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DANBURY, Conn.-In the biggest push yet by an American home furnishings company, Ethan Allen announced last week it will open at least one store in China next year.

Ethan Allen is teaming with Markor Furniture, one of the largest Chinese case-goods manufacturers, in a two-pronged retail program that will feature products from both suppliers.

The first store is due to open in Beijing by the summer of 2002, with an unspecified number of units opening afterwards.

Farooq Kathwari, Ethan Allen's chairman, said he's aiming at China's fast-developing middle class.

"While as a percentage of the total population [the middle class] is small, in terms of numbers of households, it is increasing in a major way," Kathwari said.

"That is our target market."

Kathwari described the retail concept as "two stores in one." The two stores under one roof will be denoted independently as Ethan Allen and Markor.

"Both of them will be very distinctive and branded and marketed separately," Kathwari said.

The American furniture industry already has a presence in China with a Thomasville Furnishings store in Shanghai.

"Markor is one of the most respected of the Chinese furniture manufacturers," said Jerry Epperson, managing director of Mann, Armistead & Epperson, an investment firm based in Richmond, Va. "It's a bold move for Ethan Allen to align itself with Markor now as China strives to create a middle class. A retail presence in the wealthier Chinese cities is a natural for them."

Each Ethan Allen store will be stocked with a mix of furniture -- some made in the United States by Ethan Allen, some made by Markor to Ethan Allen's specifications. The rest will be outsourced to other plants in the Philippines and elsewhere.

"We will be using our best resources," Kathwari said. "But initially, a lot of it will be coming from the U.S."

The Markor store will carry furniture made by that company, but Ethan Allen will be involved in the development of the Markor brand and identity.

The Ethan Allen product marketed to the Chinese consumer will be basically the same that appears in the catalog, according to Kathwari.

"We have a fairly international program now, with all the changes we have made in the past few years," he said. "As we develop more products, it will represent the best of Ethan Allen, which we think makes sense in China."

Ethan Allen has stores in 12 countries outside the United States, including Taiwan and Japan, and sales are strong in the Asian market, he added.

"Styles have become fairly international," Kathwari said. "Clothing has become the same. If you go to Beijing, it is a very cosmopolitan city, and so is Shanghai. It's like Boston, New York and Philadelphia combined. There are a tremendous number of malls and shopping centers."

The Chinese live in notoriously compact living quarters, but Kathwari compares those living arrangements to those in major U.S. cities.

"We have three stores in Manhattan which are doing well," he said. "Most of our products in the past few years have been scaled smaller. In fact, we are one of the few people left in America that are making smaller-scaled furniture. Half of our business is now being done in the casual, contemporary lines.

"You just have to think of China as Manhattan or another urban area in the U.S. There will be product collections that make sense for the China market."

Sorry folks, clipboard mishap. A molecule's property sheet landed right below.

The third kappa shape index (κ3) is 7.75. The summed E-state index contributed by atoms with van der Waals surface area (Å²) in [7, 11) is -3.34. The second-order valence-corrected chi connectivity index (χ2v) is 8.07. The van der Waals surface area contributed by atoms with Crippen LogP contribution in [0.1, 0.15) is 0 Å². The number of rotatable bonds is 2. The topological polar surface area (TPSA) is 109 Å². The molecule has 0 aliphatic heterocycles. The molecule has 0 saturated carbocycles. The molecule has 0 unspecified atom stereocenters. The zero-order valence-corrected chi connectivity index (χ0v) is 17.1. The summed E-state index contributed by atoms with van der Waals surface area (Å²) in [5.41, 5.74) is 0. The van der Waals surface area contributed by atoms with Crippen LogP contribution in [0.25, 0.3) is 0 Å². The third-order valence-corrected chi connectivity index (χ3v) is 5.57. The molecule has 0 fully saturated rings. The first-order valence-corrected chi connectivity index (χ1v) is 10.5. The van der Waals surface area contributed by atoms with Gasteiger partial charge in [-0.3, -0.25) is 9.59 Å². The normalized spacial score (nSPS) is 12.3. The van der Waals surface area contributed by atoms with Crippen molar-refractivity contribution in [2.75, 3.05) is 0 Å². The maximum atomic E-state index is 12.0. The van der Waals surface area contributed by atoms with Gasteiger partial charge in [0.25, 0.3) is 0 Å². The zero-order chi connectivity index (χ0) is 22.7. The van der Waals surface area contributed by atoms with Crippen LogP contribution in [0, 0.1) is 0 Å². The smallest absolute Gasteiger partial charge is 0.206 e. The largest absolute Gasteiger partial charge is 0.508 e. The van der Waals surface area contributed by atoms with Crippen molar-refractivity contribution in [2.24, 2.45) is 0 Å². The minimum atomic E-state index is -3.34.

The Ethan Allen concept of targeting lifestyles will be a major draw, Kathwari predicted.

"Our concept is there to help consumers have beautiful homes," he said. "For that you need a good environment in the store, you need good people, you need good product, you need style and value. We have not found any difference in peoples' needs all over the world. They want value and service, and they don't want a tremendous amount of options. They want enough so that they can make a decision."

The service element provided by in-store designers will be an important part of Ethan Allen's strategy in China, just as it is in the United States, Kathwari emphasized.

"In the U.S., we have 3,000 designers at work in our stores, and they make house calls," he said. "That's what we are going to do in China."

Why the interest in Markor, though?

"Markor is a leading furniture manufacturer in China," Kathwari said. "Their interest is to be in retailing there, and to be somewhat vertically integrated, as we are. So from that perspective, we have that in common. They are a public company, and they have the resources and people to do it. With our knowledge and our programs, we thought it was a good mix."

Markor, with three plants in China, produces numerous lines of residential case goods that are exported to the United States and sold under private labels.

Michael Spece, vice president of the import division for Hooker Furniture and a frequent visitor to China, has high praise for the Markor operation and for Richard Feng, chairman and chief executive officer of Markor. He described Feng as a first-class entrepreneur who runs a top-notch operation.

One Markor factory is located in a remote part of China and is accessible only by flying over Mongolia.

"It's freezing cold in the winter, and how they can manufacture furniture in that climate without heat in the facility always amazed me," Spece said. "He took that particular factory public and made millions of dollars just two years ago."

What's up at Ethan Allen

The company is partnering with Markor Furniture, one of the largest case-goods manufacturers in China.

Stores will be stocked with furniture made by Ethan Allen and Markor.

China's developing middle class is being targeted.

Ethan Allen already has stores in 12 countries, including Taiwan and Japan.
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Author:Kunkel, Karl
Publication:HFN The Weekly Newspaper for the Home Furnishing Network
Date:Jun 4, 2001

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